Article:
For readers not familiar with the Mercury brand, its Wikipedia entry is here.
Once the 1949-51 Mercurys went out of production and their prices as used cars fell, they became highly popular as bases for kustom-kar hot rods. I'm pretty sure that most of the existing Mercurys from that era are customized versions because I had a hard time finding images of stock Mercurys for this post.
A major problem facing American stylists in the late 1940s was that cars were still fairly tall, and the fashion for fenders was to the flow-through variety. One solution was slab-sided fenders: Packard, Nash and Kaiser-Frazer took that path, and the result was a ponderous appearance. (Hudson did the same, but its cars were low, so the problem wasn't there.) A better solution was to have the front fender flow through over the rear doors while preserving separate rear fenders. This reduced the slab effect, especially if the fender lines were a few inches below the window sills. Studebaker, General Motors and Chrysler took this route.
It's a large, late 40s car, yet it looks sleek. Here you can see Gregorie's fender design as well as how the side curve of the hood continues over the front door to become the rear fender. The dropped front fenderline breaks up the side bulk. Another interesting touch is that the chromed grille "floats" in the radiator intake hole. Were the opening outlined by chrome strips, the front of the car would probably have looked heavier.
Styling was virtually unchanged for 1950, so I include this because it has different perspectives of the design.
The Monterey for 1950 had a padded, vinyl top. The backlight or rear window was a single piece of glass that year; the '49s had a three-piece rear window. It was the aspect of the design shown here that received the bulk of the facelift.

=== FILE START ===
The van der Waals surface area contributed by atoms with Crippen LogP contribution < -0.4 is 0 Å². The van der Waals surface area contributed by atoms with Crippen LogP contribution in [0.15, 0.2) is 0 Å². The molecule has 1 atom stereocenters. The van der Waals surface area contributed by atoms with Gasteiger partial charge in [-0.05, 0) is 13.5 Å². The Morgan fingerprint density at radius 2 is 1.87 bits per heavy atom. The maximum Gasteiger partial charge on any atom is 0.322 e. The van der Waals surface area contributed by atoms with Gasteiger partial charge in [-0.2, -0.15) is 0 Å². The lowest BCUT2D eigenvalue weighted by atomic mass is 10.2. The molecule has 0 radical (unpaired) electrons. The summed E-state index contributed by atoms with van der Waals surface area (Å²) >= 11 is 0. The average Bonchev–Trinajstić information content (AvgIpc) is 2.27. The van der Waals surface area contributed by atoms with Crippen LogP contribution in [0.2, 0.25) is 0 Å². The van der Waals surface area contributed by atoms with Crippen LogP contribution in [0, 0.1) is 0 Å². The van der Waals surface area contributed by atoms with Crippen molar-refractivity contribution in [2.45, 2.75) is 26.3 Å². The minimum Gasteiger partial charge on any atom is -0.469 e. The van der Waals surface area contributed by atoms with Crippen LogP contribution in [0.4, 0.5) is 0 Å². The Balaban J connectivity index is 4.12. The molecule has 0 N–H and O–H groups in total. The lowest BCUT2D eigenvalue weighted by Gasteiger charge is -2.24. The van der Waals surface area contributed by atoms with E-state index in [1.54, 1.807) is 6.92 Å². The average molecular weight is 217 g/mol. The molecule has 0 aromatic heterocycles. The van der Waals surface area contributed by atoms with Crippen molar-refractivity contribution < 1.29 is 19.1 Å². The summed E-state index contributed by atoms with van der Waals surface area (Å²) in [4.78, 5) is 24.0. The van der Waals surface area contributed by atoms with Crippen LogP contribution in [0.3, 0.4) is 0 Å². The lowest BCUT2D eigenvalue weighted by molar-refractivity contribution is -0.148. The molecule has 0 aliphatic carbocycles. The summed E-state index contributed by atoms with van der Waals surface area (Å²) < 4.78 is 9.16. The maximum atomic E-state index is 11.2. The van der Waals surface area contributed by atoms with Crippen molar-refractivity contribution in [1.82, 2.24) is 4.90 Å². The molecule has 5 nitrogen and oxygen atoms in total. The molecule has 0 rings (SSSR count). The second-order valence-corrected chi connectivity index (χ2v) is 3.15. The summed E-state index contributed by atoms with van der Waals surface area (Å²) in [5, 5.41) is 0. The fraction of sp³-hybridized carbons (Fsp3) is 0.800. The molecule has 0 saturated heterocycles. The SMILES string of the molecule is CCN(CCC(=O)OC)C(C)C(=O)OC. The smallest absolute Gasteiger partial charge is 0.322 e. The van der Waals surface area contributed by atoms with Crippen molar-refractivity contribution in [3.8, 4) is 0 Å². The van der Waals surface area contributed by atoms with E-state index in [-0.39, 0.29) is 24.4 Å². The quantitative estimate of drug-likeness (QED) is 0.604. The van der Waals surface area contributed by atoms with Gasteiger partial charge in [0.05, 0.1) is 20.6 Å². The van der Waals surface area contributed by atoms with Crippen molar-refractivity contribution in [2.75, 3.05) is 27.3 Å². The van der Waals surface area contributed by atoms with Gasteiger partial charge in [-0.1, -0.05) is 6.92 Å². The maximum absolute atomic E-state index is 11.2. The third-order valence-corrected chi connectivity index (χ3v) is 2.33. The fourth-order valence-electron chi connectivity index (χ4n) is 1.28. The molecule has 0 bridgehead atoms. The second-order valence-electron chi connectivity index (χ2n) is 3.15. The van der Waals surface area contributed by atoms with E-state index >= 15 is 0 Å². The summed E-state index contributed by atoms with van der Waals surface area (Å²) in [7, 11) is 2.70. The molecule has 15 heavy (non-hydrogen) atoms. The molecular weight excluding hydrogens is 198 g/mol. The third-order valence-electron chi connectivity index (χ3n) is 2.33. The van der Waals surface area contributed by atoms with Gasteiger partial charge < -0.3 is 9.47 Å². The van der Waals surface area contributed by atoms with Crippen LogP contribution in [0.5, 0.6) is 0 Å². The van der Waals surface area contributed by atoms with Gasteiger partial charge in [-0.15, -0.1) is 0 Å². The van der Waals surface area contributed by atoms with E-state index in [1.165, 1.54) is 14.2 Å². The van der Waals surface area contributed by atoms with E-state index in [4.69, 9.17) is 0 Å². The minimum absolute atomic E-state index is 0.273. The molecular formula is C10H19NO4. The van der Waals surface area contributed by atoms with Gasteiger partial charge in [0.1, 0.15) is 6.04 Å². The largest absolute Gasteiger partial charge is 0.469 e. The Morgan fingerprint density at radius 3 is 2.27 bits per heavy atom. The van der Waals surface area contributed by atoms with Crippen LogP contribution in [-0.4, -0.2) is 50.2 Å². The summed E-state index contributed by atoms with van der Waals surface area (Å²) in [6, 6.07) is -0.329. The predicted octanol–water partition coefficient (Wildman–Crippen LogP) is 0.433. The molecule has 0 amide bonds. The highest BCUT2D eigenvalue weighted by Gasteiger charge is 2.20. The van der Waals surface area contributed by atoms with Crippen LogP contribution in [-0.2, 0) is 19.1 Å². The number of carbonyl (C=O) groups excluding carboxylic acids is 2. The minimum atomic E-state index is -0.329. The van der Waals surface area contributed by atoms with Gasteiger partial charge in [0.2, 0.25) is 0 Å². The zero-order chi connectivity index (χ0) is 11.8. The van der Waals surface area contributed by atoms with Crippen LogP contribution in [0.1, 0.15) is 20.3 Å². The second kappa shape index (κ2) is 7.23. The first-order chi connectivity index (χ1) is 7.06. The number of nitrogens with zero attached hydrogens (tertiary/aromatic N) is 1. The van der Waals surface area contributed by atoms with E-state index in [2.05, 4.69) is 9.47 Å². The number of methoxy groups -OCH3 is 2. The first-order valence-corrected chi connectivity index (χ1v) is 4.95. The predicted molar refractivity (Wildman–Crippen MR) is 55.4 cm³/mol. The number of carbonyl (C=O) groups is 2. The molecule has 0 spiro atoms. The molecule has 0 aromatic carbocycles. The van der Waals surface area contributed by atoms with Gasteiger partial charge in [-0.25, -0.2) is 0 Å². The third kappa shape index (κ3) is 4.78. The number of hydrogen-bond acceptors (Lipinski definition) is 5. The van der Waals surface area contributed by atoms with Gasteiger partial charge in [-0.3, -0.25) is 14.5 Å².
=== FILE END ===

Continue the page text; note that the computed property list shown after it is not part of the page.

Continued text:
The 1951 facelift here, this advertisement providing multiple views. The grille was extended forward to form more of a point than the earlier rounded version. This might have been an improvement. However, a horizontal chromed strip was at the lower front edge of the hood, presumably to jazz things up and match what competing cars had. The rear window was considerably enlarged. Its new profile might not have worked well with the 1949-50 rear end. But the other important change was the extension of the rear fenders to give Mercurys a longer, more squared-off look, perhaps to help ready the public for the boxy-looking oncoming 1952s.
The higher, longer, more squared-off rear fender adds bulk to Gregorie's graceful design.
The rear looks awkward in comparison to the earlier models. A one-word description of the appearance would be "pinched." No wonder Mercury's sales rank dropped in 1951.